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Some words between those lines of age

“So it is now I am a man

So be it when I grow old…

The Child is Father of the Man.”—Wordsworth

The Canadian singer/songwriter that southerners of a certain mindset love to hate, Neil Young, is nonetheless a wordsmith, and in one of his better efforts, he rhetorically asks his listeners to ponder “words, words, between the lines of age.”

And so I did, and now I have a theory that goes like this:

Every generation is shaped, affected perhaps irrevocably, by the larger societal events happening around them at two critical periods—when they are born and when they graduate from high school. The fact that my 50th high school reunion is being planned for later this year, no doubt played a role in the theoretical development.

And while neither scientific, nor provable in any real sense, it nonetheless strikes me as not absent merit, either.

Consider:

My grandfather, the original Ray Mosby (1895-1971), was born in the year that millionaire banker J.P. Morgan bailed out the United States treasury, at that time experiencing a gold drain.

In the year he would graduate from high school, ratification of the 16th Amendment allowed the United States for the first time to levy and collect personal income taxes, the Federal Reserve System was established, the world’s first assembly line appeared and a little train stop, Grand Central Station, opened in New York City.

His son and my father, Harold Ray Mosby (1927-2013), was born in the year of Charles Lindbergh’s famous trans-Atlantic flight, the first “talkie” motion picture hit the big screen, the great Mississippi River Flood forever changed Middle America (read “Rising Tide”), and the mechanical cotton picker was invented.

In the year he was graduated from high school, he would go on to serve in the United States Navy during a little international skirmish, would read of a conference at Yalta, would see the only American president he had ever known, die, and witness the birth of a new scientific and political reality with the dropping of two atomic bombs, while probably taking insufficient notice of both unprecedented domestic growth and the sanctioned allotment of television channels for commercial use.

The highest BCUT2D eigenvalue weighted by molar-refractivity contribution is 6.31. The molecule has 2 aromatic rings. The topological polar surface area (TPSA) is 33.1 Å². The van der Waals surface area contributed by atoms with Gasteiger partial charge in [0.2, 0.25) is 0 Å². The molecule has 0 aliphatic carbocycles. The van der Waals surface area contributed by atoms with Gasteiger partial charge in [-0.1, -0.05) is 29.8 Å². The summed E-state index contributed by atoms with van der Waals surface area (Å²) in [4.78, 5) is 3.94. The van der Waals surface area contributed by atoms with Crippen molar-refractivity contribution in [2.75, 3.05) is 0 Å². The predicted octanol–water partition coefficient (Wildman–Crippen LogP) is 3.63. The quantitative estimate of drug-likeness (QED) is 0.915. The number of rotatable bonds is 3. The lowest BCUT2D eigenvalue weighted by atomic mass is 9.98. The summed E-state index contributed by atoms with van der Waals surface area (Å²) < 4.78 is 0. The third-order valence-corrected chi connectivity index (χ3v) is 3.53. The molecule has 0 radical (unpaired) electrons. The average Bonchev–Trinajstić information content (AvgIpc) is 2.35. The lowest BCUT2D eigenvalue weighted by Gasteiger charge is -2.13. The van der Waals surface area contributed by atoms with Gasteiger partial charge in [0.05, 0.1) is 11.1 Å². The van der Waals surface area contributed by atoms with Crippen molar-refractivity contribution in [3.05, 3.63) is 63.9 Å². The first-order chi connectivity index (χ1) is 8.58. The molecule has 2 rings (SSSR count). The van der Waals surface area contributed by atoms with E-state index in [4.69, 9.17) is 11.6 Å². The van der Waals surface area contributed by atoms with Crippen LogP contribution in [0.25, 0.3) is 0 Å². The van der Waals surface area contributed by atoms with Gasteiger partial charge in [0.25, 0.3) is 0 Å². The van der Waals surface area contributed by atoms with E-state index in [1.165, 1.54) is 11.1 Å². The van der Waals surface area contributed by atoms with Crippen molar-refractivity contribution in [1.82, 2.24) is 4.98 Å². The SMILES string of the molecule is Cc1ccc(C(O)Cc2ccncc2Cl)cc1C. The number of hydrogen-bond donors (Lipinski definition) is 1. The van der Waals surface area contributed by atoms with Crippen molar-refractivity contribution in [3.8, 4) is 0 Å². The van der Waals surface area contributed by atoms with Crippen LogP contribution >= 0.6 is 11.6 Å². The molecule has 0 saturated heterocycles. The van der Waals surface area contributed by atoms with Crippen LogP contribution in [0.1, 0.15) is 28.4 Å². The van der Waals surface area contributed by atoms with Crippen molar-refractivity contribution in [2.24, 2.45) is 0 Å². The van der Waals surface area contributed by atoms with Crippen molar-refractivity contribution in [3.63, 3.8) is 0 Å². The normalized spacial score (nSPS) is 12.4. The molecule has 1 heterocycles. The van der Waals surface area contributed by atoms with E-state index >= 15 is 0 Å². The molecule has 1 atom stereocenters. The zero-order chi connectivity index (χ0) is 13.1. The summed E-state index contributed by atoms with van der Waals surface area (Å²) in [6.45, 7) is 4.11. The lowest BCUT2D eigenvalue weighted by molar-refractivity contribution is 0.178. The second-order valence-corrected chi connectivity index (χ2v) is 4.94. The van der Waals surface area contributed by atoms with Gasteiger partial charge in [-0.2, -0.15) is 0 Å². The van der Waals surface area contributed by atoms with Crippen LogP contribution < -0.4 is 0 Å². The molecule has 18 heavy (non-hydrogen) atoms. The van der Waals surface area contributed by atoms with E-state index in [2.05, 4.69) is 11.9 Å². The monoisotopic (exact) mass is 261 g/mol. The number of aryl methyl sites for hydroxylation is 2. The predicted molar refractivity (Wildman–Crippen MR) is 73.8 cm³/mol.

In the year that his son, Harold Ray Mosby, Jr. (1951-?) was born, the Mississippi River was to flood yet again and devastate much of Kansas City, Julius and Ethel Rosenberg were sentenced to death for nuclear spying, Gen. Douglas McArthur was removed from command in another war by another president for insubordination and CBS managed the first color television broadcast from New York.

In the year that long ago young man was graduated from high school, the first men would land on the moon, Sen. Edward Kennedy would have a tragic encounter with a bridge at a place called Chappaquiddick, a certain incident in yet another war would come to be known as simply Mylai, more than 300,000 young Americans would travel to, hear perhaps the greatest collections of musicians ever, make love and generally raise hell at a festival in Woodstock, N.Y., and a quarter million more would march in protest of that latest war in Washington.

One family. But emblematic of thousands, perhaps millions more.

Three generations that spanned the entirety of the 20th Century in America, the end of which my grandfather could no more have imagined or understood than might either my father or I have its beginnings.

But each of us and each of our respective contemporaries were destined to be influenced mightily by our perceptions of our respective worlds, initially through the eyes of our parents, and then at the times in our lives when society told us to put away childish things and come try to swim on our own in the deep end.

And when all’s said and done, it seems to me, it just might be entirely possible that what we get is what we see.

My grandfather saw hard times and that he would have to be tough to get through them.

My father followed that example, and was determined to make things better for his children.

I saw the good times turn into chaos without any real clue as to the origins of either.

One family. Three generations: From determination to duty to disillusionment—20th Century America in microcosm.

Ray Mosby is editor and publisher of the Deer Creek Pilot in Rolling Fork.